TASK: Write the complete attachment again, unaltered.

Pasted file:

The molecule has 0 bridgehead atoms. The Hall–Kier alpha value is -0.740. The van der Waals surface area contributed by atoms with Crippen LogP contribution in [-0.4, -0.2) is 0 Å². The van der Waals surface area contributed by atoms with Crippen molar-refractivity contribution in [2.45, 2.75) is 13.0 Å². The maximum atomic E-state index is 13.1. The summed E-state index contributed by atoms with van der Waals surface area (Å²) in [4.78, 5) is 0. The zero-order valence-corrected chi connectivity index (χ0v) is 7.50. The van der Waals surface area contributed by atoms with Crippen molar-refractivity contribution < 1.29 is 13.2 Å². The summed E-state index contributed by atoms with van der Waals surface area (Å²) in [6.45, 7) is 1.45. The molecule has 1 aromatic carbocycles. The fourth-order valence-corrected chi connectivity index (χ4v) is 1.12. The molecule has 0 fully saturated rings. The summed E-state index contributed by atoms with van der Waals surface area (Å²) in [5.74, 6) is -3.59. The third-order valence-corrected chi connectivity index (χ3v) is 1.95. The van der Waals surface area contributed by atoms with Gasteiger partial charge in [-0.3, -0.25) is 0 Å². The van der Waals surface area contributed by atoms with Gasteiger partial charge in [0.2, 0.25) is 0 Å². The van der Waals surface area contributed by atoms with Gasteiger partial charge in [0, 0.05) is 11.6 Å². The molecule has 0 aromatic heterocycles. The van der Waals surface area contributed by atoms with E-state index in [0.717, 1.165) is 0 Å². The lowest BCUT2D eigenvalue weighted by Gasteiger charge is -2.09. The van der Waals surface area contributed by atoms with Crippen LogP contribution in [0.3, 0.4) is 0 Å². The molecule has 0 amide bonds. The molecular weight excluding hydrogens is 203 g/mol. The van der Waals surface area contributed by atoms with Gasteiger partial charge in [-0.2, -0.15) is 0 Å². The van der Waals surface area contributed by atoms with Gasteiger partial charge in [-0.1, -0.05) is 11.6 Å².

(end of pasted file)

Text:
The molecule has 0 bridgehead atoms. The Hall–Kier alpha value is -0.740. The van der Waals surface area contributed by atoms with Crippen LogP contribution in [-0.4, -0.2) is 0 Å². The van der Waals surface area contributed by atoms with Crippen molar-refractivity contribution in [2.45, 2.75) is 13.0 Å². The maximum atomic E-state index is 13.1. The summed E-state index contributed by atoms with van der Waals surface area (Å²) in [4.78, 5) is 0. The zero-order valence-corrected chi connectivity index (χ0v) is 7.50. The van der Waals surface area contributed by atoms with Crippen molar-refractivity contribution < 1.29 is 13.2 Å². The summed E-state index contributed by atoms with van der Waals surface area (Å²) in [6.45, 7) is 1.45. The molecule has 1 aromatic carbocycles. The fourth-order valence-corrected chi connectivity index (χ4v) is 1.12. The molecule has 0 fully saturated rings. The summed E-state index contributed by atoms with van der Waals surface area (Å²) in [5.74, 6) is -3.59. The third-order valence-corrected chi connectivity index (χ3v) is 1.95. The van der Waals surface area contributed by atoms with Gasteiger partial charge in [-0.3, -0.25) is 0 Å². The van der Waals surface area contributed by atoms with Gasteiger partial charge in [0.2, 0.25) is 0 Å². The van der Waals surface area contributed by atoms with Gasteiger partial charge in [0, 0.05) is 11.6 Å². The molecule has 0 aromatic heterocycles. The van der Waals surface area contributed by atoms with E-state index in [0.717, 1.165) is 0 Å². The lowest BCUT2D eigenvalue weighted by Gasteiger charge is -2.09. The van der Waals surface area contributed by atoms with Crippen LogP contribution in [0.3, 0.4) is 0 Å². The molecule has 0 amide bonds. The molecular weight excluding hydrogens is 203 g/mol. The van der Waals surface area contributed by atoms with Gasteiger partial charge in [-0.2, -0.15) is 0 Å². The van der Waals surface area contributed by atoms with Gasteiger partial charge in [-0.1, -0.05) is 11.6 Å².